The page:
Eight days after violence broke out in parts of North-East Delhi between Khajuri and Seelampur, the first relief camp was set up at the Mustafabad Eidgah by Monday evening. The first relief camp has neither been set up by the Delhi government nor is it being monitored by them.
The relief camp is set up on the land owned by the Delhi Waqf Board and the tents were provided by the Delhi government. But, the food is being prepared by local volunteers and ration is being brought in by civil society groups. Additionally, Shiromani Akali Dal has sent a few trucks full of ration to the Mustafabad relief camp.
At the camp, there are more than 1,000 persons, 80 children, and the numbers are expected to grow as more people who have been given shelter in nearby areas such as Chaman Park head to this relief camp.
There are more than 10,000 people who have been displaced, but the maximum number that this camp can hold is 1,500. No other relief camps have been organised. Additionally, even at the Mustafabad relief camp, there are hardly eight toilets for more than 1,000 people at the camp leading to a sanitation crisis.
“The government has not yet figured how to feed these people. One of our volunteers got a call from the DC office requesting food for 1,000 persons. There is a shortage of water too at the camp,” explained Rahul Roy, a human rights activist.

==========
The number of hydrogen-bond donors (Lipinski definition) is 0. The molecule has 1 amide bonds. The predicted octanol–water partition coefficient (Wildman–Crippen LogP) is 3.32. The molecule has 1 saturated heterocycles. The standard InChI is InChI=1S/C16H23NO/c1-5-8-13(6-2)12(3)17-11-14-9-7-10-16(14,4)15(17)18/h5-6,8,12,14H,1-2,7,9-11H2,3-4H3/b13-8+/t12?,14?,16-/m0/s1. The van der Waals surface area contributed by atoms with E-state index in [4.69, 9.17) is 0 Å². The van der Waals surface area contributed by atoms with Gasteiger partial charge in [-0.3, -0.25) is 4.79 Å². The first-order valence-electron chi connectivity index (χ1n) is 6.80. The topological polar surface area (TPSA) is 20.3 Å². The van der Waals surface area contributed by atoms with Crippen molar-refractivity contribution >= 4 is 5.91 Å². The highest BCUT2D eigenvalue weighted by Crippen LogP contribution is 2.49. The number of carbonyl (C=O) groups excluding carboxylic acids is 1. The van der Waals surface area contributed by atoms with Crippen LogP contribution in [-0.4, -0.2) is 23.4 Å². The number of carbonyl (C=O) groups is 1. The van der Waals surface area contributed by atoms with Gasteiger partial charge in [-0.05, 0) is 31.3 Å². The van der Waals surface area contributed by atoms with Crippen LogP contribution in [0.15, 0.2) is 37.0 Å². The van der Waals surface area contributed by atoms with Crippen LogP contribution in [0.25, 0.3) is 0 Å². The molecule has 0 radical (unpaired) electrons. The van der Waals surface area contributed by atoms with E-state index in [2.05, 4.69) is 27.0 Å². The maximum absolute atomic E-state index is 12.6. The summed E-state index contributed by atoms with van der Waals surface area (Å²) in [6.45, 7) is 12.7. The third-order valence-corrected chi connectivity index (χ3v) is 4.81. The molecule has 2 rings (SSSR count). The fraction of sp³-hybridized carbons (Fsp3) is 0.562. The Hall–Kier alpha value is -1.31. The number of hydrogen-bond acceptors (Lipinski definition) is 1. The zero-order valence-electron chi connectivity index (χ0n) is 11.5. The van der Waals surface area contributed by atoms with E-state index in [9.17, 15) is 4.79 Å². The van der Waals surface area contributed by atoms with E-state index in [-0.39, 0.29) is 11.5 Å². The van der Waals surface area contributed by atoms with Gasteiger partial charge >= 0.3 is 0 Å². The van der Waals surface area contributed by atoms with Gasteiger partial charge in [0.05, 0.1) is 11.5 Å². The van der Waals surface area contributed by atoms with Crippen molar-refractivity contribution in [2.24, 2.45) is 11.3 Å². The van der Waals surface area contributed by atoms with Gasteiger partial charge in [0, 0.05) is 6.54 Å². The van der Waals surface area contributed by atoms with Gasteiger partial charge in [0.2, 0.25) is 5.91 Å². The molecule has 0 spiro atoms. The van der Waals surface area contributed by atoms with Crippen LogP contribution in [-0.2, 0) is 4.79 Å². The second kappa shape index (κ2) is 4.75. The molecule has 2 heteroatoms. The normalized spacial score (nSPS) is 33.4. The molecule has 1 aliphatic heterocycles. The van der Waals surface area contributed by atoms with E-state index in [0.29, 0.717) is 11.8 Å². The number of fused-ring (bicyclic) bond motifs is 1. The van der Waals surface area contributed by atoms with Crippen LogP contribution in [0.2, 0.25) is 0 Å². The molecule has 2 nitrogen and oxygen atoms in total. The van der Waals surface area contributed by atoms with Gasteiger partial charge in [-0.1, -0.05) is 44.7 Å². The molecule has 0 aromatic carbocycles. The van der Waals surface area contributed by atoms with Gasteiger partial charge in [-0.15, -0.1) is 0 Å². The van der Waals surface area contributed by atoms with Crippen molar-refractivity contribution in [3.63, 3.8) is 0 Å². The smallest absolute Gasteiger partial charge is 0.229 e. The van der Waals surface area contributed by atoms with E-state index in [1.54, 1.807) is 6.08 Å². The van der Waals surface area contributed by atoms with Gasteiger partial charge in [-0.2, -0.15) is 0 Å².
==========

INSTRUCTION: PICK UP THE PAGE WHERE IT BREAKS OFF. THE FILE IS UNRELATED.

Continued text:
At the relief camp, there was no government agency or representative co-ordinating the relief or even helping people file complaints to ensure that they get compensation. In several cases, families had no clue that they had to do to fill a form to ensure that they were compensated for the violence. There were no facilitation desks or camps to help people obtain copies of official documents that have been destroyed in the protracted violence and arson.
“Moreover, the Delhi government has no rehabilitation plan for those whose homes have been destroyed by the armed Hindutva mobs. The government has not given a timeline by when people would get their compensation nor have any officials met all those who have been displaced as a result of the violence,” said Rahul Roy, a human rights activist.
There are no government-authorised doctors, child psychologists or gynaecologists at the camp. Clean clothes were also not being provided by the Delhi government, instead they were being supplied by NGOs and civil society groups to the affected persons. All the doctors on the site are from private hospitals.
The only Delhi government official present at the camp was Ranjana Prasad, who is a member of the Delhi Commission for the protection of Child Rights. “We are counting the number of children at the camp and will make a list of them. We will ensure to engage child psychologists at this camp. We will look for ways to engage the children at the camp. I will be back tomorrow with more resources,” said Prasad.